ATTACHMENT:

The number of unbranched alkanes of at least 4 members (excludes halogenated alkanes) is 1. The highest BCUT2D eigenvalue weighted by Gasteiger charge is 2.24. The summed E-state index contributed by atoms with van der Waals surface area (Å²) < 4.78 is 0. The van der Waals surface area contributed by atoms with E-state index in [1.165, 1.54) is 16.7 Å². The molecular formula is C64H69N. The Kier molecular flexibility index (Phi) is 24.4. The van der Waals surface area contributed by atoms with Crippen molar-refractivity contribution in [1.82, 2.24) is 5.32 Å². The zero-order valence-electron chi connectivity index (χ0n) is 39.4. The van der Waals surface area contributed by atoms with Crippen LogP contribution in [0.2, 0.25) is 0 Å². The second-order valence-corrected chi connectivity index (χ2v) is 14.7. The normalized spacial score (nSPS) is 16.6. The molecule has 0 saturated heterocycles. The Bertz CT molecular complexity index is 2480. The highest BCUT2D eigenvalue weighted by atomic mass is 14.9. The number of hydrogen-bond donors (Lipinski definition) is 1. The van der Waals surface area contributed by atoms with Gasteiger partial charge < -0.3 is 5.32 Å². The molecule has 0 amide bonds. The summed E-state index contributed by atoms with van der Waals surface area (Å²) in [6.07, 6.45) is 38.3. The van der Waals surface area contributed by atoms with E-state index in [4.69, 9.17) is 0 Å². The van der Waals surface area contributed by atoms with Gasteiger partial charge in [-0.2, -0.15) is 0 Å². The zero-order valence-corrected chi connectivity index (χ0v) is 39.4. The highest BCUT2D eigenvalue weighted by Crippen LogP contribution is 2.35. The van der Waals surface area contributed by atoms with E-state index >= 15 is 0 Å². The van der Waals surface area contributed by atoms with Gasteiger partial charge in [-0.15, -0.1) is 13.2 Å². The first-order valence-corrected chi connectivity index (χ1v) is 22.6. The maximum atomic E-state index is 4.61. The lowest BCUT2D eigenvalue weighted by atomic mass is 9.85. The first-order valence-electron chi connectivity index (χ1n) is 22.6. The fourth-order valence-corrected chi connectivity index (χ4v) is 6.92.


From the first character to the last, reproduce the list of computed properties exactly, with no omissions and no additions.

The number of unbranched alkanes of at least 4 members (excludes halogenated alkanes) is 1. The highest BCUT2D eigenvalue weighted by Gasteiger charge is 2.24. The summed E-state index contributed by atoms with van der Waals surface area (Å²) < 4.78 is 0. The van der Waals surface area contributed by atoms with E-state index in [1.165, 1.54) is 16.7 Å². The molecular formula is C64H69N. The Kier molecular flexibility index (Phi) is 24.4. The van der Waals surface area contributed by atoms with Crippen molar-refractivity contribution in [1.82, 2.24) is 5.32 Å². The zero-order valence-electron chi connectivity index (χ0n) is 39.4. The van der Waals surface area contributed by atoms with Crippen LogP contribution in [0.2, 0.25) is 0 Å². The second-order valence-corrected chi connectivity index (χ2v) is 14.7. The normalized spacial score (nSPS) is 16.6. The molecule has 0 saturated heterocycles. The Bertz CT molecular complexity index is 2480. The highest BCUT2D eigenvalue weighted by atomic mass is 14.9. The number of hydrogen-bond donors (Lipinski definition) is 1. The van der Waals surface area contributed by atoms with Gasteiger partial charge < -0.3 is 5.32 Å². The molecule has 0 amide bonds. The summed E-state index contributed by atoms with van der Waals surface area (Å²) in [6.07, 6.45) is 38.3. The van der Waals surface area contributed by atoms with E-state index in [4.69, 9.17) is 0 Å². The van der Waals surface area contributed by atoms with Gasteiger partial charge in [-0.2, -0.15) is 0 Å². The zero-order valence-corrected chi connectivity index (χ0v) is 39.4. The highest BCUT2D eigenvalue weighted by Crippen LogP contribution is 2.35. The van der Waals surface area contributed by atoms with E-state index >= 15 is 0 Å². The van der Waals surface area contributed by atoms with Gasteiger partial charge in [-0.15, -0.1) is 13.2 Å². The first-order valence-corrected chi connectivity index (χ1v) is 22.6. The maximum atomic E-state index is 4.61. The lowest BCUT2D eigenvalue weighted by atomic mass is 9.85. The first-order valence-electron chi connectivity index (χ1n) is 22.6. The fourth-order valence-corrected chi connectivity index (χ4v) is 6.92.